Soldiers Earn Respect of Visiting Business Leaders
By Carmen L. Gleason
American Forces Press Service
FORWARD OPERATING BASE SWORD, Kuwait, April 27, 2007 A group of civic and business leaders had the opportunity to learn more about the capability of the U.S. Army during a visit yesterday and today to troops stationed in Kuwait.
Army Lt. Gen. Steven Whitcomb (right) briefs members of Joint Civilian Orientation Conference 73 on the mission conducted by soldiers on Camp Buehring, Kuwait, April 27, 2007. Whitcomb is the commander of U.S. Army Central Command. Camp Buehring is the last training stop for military members entering Iraq. U.S Air Force photo by Tech. Sgt. Jeffrey Allen
(Click photo for screen-resolution image);high-resolution image available.
Forty-five participants of the Defense Department’s Joint Civilian Orientation Conference made a stop during their tour of the U.S. Central Command region to learn about the training and missions of today’s soldiers.
The group had the opportunity to go through the last-stop training soldiers get before continuing forward for deployments in Iraq and Afghanistan, such as Humvee rollover training, medical emergency simulators and video game-like training for weapons qualification.
Although the drill provides realistic training that saves lives, the civilian participants seemed to enjoy every minute of it. Volunteers who were flipped 180 degrees in the mock hull of a Humvee cheered and laughed as they were spun around and had to successfully exit the vehicle.
“If I came across someone who was smiling and laughing after rolling their car, I’d know it was an alcohol-related incident,” JCOC participant Sterling Owen, who is the chief of police in Knoxville, Tenn., laughingly said.
“Seriously, this is outstanding training,” he said. “Any training received is good, because it teaches you not to panic in emergency situations.”
During the second day of their visit, participants rode with soldiers of the 89th Transportation Company during a tactical convoy exercise over an 11-mile route littered with improvised explosive devices, car bombs and other real-life scenarios that the soldiers face when in convoys in Iraq. These soldiers, who are stationed in Kuwait, routinely make the trek from Kuwait to Iraq to deliver supplies to troops forward stationed.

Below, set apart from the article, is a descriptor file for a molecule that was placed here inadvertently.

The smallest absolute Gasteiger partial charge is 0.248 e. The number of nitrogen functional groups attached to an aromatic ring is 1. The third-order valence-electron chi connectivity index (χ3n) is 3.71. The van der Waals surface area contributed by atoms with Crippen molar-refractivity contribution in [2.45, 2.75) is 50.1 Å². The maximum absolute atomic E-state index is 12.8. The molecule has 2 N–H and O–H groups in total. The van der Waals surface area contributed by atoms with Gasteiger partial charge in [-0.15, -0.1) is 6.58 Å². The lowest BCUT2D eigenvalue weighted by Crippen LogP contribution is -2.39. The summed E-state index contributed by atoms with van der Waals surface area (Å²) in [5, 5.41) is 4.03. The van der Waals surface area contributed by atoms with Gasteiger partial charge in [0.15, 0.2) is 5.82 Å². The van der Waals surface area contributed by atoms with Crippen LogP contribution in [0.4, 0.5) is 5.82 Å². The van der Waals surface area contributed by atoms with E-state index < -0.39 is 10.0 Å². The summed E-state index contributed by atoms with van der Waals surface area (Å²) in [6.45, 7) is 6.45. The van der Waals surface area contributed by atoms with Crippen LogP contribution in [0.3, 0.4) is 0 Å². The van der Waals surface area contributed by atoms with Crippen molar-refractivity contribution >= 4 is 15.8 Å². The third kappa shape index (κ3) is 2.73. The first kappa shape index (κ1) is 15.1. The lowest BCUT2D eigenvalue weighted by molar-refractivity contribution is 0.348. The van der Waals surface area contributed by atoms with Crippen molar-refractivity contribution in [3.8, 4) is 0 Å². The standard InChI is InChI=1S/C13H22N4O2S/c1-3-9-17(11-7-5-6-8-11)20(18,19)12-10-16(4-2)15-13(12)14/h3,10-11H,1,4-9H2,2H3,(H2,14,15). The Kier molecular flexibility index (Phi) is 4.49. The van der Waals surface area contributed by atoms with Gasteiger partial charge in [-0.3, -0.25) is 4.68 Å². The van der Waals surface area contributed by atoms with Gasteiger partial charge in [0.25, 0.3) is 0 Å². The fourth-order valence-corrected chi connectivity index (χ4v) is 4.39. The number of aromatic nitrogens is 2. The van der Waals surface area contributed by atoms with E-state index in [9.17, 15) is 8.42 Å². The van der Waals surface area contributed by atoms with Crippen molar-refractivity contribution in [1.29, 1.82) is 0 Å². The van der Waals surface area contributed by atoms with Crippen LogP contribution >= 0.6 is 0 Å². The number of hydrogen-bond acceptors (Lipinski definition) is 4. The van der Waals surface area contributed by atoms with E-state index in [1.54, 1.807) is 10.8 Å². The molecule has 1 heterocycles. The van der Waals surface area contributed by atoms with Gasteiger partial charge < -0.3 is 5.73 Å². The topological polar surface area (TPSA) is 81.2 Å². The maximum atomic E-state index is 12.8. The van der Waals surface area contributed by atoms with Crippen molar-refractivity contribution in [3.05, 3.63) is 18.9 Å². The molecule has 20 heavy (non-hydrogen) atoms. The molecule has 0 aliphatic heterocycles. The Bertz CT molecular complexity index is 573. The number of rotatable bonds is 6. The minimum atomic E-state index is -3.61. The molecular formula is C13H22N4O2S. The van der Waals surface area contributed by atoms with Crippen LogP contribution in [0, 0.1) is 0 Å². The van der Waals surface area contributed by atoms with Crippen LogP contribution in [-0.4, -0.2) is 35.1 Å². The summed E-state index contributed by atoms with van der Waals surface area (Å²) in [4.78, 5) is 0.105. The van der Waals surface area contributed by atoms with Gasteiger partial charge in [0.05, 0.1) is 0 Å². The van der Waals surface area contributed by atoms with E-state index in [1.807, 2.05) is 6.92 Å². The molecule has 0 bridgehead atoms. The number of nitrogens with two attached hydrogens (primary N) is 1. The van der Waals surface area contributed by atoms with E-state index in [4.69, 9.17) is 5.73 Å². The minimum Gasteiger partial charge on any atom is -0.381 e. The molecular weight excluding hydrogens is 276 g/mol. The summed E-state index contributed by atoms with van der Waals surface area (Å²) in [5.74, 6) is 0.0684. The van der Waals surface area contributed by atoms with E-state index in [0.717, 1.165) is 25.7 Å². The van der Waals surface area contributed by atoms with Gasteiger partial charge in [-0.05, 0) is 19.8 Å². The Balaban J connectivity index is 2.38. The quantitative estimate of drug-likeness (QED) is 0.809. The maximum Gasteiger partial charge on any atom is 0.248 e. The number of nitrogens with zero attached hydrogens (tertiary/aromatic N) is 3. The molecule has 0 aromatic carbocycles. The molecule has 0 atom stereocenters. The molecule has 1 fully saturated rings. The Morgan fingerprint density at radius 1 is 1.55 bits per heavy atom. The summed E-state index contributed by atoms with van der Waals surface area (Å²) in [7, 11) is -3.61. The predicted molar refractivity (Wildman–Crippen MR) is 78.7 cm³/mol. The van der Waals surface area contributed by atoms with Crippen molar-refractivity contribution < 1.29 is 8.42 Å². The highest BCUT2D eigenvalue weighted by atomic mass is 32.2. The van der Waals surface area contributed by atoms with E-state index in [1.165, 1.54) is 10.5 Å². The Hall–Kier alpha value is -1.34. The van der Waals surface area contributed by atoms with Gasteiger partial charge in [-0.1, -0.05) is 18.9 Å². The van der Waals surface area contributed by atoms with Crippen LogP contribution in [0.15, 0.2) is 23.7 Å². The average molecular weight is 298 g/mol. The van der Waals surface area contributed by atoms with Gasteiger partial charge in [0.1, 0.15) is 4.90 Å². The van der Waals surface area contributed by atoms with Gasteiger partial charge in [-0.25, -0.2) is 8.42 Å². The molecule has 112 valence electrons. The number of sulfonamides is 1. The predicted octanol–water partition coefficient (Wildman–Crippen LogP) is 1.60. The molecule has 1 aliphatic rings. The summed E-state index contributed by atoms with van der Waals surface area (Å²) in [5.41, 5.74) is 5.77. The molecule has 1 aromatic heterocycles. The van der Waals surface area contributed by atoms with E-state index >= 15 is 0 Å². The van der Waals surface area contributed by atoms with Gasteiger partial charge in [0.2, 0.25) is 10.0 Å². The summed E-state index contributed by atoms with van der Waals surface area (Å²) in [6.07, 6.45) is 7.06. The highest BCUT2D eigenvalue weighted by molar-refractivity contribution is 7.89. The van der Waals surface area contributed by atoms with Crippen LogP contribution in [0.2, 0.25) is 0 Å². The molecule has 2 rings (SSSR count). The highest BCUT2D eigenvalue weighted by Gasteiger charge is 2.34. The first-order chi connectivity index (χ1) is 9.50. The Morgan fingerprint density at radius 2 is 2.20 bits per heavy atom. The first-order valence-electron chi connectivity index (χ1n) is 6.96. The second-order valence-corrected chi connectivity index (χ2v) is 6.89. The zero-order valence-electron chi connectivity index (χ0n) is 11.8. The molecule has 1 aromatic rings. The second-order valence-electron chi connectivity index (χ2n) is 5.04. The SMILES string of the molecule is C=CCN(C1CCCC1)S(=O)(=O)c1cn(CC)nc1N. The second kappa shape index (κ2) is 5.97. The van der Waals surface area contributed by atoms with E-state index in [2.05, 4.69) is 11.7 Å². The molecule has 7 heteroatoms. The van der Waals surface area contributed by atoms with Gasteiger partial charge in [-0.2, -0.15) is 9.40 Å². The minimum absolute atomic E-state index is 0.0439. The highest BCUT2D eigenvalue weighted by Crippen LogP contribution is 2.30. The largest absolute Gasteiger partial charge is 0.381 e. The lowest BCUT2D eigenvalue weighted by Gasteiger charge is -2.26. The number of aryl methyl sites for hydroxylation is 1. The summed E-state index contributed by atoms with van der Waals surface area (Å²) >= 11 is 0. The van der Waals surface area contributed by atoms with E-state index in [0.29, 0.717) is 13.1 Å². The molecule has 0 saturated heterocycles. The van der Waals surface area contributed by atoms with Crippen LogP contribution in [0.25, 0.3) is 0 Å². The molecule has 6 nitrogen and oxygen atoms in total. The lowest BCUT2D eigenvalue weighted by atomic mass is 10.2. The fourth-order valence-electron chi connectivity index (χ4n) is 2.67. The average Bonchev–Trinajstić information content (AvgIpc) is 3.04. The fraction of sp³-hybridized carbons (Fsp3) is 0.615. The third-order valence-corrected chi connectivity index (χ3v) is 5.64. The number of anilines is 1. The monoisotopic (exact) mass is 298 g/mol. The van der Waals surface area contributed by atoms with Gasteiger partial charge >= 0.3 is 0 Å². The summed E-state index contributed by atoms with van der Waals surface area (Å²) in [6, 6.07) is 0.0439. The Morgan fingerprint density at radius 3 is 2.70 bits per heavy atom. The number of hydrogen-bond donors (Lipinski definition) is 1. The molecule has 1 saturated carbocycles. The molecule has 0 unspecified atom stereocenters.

Members took turns riding in the gunner’s turret atop Humvees, where they were told to scan the horizon for possible threats that could break up the convoy and lead to casualties. After going through the exercise, they said they were reassured that soldiers receive such training before going into the combat zone.
“To me it was scary,” said John Hagestad, who is the managing director and owner of Sares-Regis Group out of Irvine, Calif. “You see all these littered cars along the way. I’d probably go nuts if I were a soldier thinking that everything out on the road was a bomb.”
Soldiers took time to show the guests the different types of improvised explosive devices used by insurgents, ranging from bombs hidden in piles of trash to ones camouflaged to look like street curbs. They were also shown the differences in bombs triggered by ground wires, ones set off my radio controls and others that require pressure to detonate.
“Before coming here I had never even heard the term ‘IED,’” said Bob Husband, president and chief executive officer of Heritage Golf Group. “This experience has been really enlightening. The soldiers are doing an amazing job. I’m looking forward to spreading the word to my family and employees.”
The group also had the unique opportunity of firing live rounds on numerous Army weaponry, including the M-4 carbine assault rifle, M-2 50 caliber machine gun, M-249 squad automatic weapon, M-240 machine gun and the M-107 sniper rifle.
“This was the most fun I’ve had all week,” said Keith Krach, who earned the moniker “Boom Boom” from his fellow participants following his successes on the firing line at the Udari Range, which is the size of the Great Salt Lake.
“I am so impressed with the discipline and leadership of the troops we saw this week,” Krach said. “They could easily go out and be (chief executive officers) in civilian organizations.”
Overall, members are coming away from the experience with a newfound respect for the men and women in uniform.
“I had no idea how hard this job was and miserable it is in terms of heat and fear,” said Amy Coen, the president of D.C.-based Population Action International. “Both the physical and psychological stresses could be overwhelming. I’m utterly impressed with our military.”